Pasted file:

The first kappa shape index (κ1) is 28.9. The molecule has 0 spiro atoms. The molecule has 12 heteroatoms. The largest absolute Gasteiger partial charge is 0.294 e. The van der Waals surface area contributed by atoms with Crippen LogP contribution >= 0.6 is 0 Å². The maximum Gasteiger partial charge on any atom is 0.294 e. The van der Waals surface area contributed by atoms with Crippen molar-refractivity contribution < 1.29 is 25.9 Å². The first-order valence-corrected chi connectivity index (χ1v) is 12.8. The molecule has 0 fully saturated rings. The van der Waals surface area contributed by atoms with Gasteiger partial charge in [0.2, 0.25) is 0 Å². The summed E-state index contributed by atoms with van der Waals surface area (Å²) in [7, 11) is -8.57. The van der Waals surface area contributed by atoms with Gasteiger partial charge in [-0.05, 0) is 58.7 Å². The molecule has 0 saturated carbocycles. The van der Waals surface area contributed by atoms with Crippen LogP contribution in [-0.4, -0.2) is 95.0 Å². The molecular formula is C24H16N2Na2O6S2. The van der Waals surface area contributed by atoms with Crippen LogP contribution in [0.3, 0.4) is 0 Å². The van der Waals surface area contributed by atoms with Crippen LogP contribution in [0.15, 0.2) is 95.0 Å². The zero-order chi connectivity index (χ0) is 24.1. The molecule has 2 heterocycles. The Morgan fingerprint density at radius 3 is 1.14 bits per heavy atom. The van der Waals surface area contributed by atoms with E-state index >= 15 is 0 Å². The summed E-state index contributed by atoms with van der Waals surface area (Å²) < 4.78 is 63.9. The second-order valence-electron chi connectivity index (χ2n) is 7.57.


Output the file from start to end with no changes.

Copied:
The first kappa shape index (κ1) is 28.9. The molecule has 0 spiro atoms. The molecule has 12 heteroatoms. The largest absolute Gasteiger partial charge is 0.294 e. The van der Waals surface area contributed by atoms with Crippen LogP contribution >= 0.6 is 0 Å². The maximum Gasteiger partial charge on any atom is 0.294 e. The van der Waals surface area contributed by atoms with Crippen molar-refractivity contribution < 1.29 is 25.9 Å². The first-order valence-corrected chi connectivity index (χ1v) is 12.8. The molecule has 0 fully saturated rings. The van der Waals surface area contributed by atoms with Gasteiger partial charge in [0.2, 0.25) is 0 Å². The summed E-state index contributed by atoms with van der Waals surface area (Å²) in [7, 11) is -8.57. The van der Waals surface area contributed by atoms with Gasteiger partial charge in [-0.05, 0) is 58.7 Å². The molecule has 0 saturated carbocycles. The van der Waals surface area contributed by atoms with Crippen LogP contribution in [-0.4, -0.2) is 95.0 Å². The molecular formula is C24H16N2Na2O6S2. The van der Waals surface area contributed by atoms with Crippen LogP contribution in [0.3, 0.4) is 0 Å². The van der Waals surface area contributed by atoms with Crippen LogP contribution in [0.15, 0.2) is 95.0 Å². The zero-order chi connectivity index (χ0) is 24.1. The molecule has 2 heterocycles. The Morgan fingerprint density at radius 3 is 1.14 bits per heavy atom. The van der Waals surface area contributed by atoms with E-state index >= 15 is 0 Å². The summed E-state index contributed by atoms with van der Waals surface area (Å²) < 4.78 is 63.9. The second-order valence-electron chi connectivity index (χ2n) is 7.57.